The League of Extraordinary Gentlemen Movie Review
It has been 43 years since Sean Connery first donned the role of James Bond, but he is still going strong. In The League of Extraordinary Gentlemen, a sci-fi action movie based on a graphic novel, he plays a sharp-shooting British hero who seems as though he can survive just about any ordeal. He isn't James Bond, but aside from a few wrinkles and no female interests, he is just about the same, and he fits in the role like a hand in a glove.
Some have criticized Connery's performance in the movie as being bland, but they must have been watching a different movie; Connery is funny and adventurous, all one needs out of such a good actor. He is given an abundance of one-liners, but with his accent, they sound like crafty dialogue. In almost every way, Connery holds this movie up by his fingertips.
That being said, it is quite clear that without Sean Connery, The League of Extraordinary Gentlemen would be nothing more than a flaky show of special effects (bad ones at that) and some jittery action. Connery is the only big name in the movie, though a few other faces are recognizable. The League (to which Fox's marketing department unfortunately attempted to "downsize" the title, which failed) is a perfect example of how the actor makes the movie; it is decent and moderately entertaining, but without Connery, would hardly get a second glance.
LXG (another title the marketing department tried to give this movie) is about a conglomerate of British folk heroes who team up to combat an insidious villain who is attempting to make money by selling weapons; of course, to create a market, he is going to start a World War in Europe and elsewhere. The movie takes place in 1899, but it is in essence a surreal film; Captain Nemo's inventions, of course, are far ahead of the time, as are tracking devices, Nazi-looking people and so forth. As mentioned already, Captain Nemo is one of the characters, but others include the Invisible Man, Mina Harkin the vampire, Allan Quatermain the adventurer (Connery), and Dr. Jekyll. This may be a stupid question, but the American in the movie is supposed to be Tom Sawyer, right? Anyway, the movie is cluttered with a bunch of fictional heroes and villains that I hardly have the faintest idea as to who they are (aside from the obvious ones), and that probably takes away from some of the fun, but if I don't know them, I'm sure a vast majority of the American public also does not know them.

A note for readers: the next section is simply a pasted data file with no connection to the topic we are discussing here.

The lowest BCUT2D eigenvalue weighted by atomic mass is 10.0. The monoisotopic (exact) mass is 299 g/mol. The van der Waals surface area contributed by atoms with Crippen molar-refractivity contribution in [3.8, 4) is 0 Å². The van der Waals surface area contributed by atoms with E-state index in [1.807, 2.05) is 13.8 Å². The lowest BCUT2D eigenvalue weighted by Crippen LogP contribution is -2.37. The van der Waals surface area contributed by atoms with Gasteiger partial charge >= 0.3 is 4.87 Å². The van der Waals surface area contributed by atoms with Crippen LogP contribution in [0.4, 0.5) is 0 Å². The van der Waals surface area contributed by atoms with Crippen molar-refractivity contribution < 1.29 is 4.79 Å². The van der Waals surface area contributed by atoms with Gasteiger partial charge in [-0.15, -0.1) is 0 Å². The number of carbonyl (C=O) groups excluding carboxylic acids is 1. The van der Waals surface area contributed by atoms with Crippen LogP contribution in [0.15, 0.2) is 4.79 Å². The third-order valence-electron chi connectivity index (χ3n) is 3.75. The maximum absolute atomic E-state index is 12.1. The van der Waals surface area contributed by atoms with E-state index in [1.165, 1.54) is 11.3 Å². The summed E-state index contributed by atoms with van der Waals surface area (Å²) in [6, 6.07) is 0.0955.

LXG has its ups and downs along the way; sometimes it races along well, and at other times, stumbles mightily. The first major action scene is pretty neat, as is the ending. The whole sequence in Venice makes absolutely no sense (including a Titanic-size Nautilus that can glide undetected through the streets?), and there are a few other rough patches that could have been done much better. Some of the action is well-done, but a lot of the times the camera work is chaotic; for instance, it would have been nice if director Stephen Norrington would have just left the camera on Captain Nemo for a whole minute in a row when he was doing his kung fu.
What hurts the movie the most is the graphics. The special effects, to put it gently, are some of the worst I have seen in years (perhaps since that car crash scene in Along Came a Spider?). LXG is a surrealistic comic-book movie and thus it is perfectly allowable to have strange (hence surreal) surroundings and so forth, but the graphics are nowhere near acceptable. If the Nautilus doesn't bother you (doesn't the top part of the submarine look like a toilet or those little bowls in Europe where you can wash your genitals?), any scene with fire should. The fire (and special effects wizards have been able to do fire for decades now) looks fake. Of all the special effects, the only aspect that I really enjoyed was Mr. Hyde; he was pretty damn cool.
Nevertheless, regardless of its flaws, The League of Extraordinary Gentlemen does have a pretty good entertainment factor. It is never boring and at times is pretty funny; at other times, the action is pretty good, too. It could have been a lot better, and there is no real urge to see it a second time, but as a mindless popcorn movie, it could have been a lot worse.
Review by Erik Samdahl unless otherwise indicated.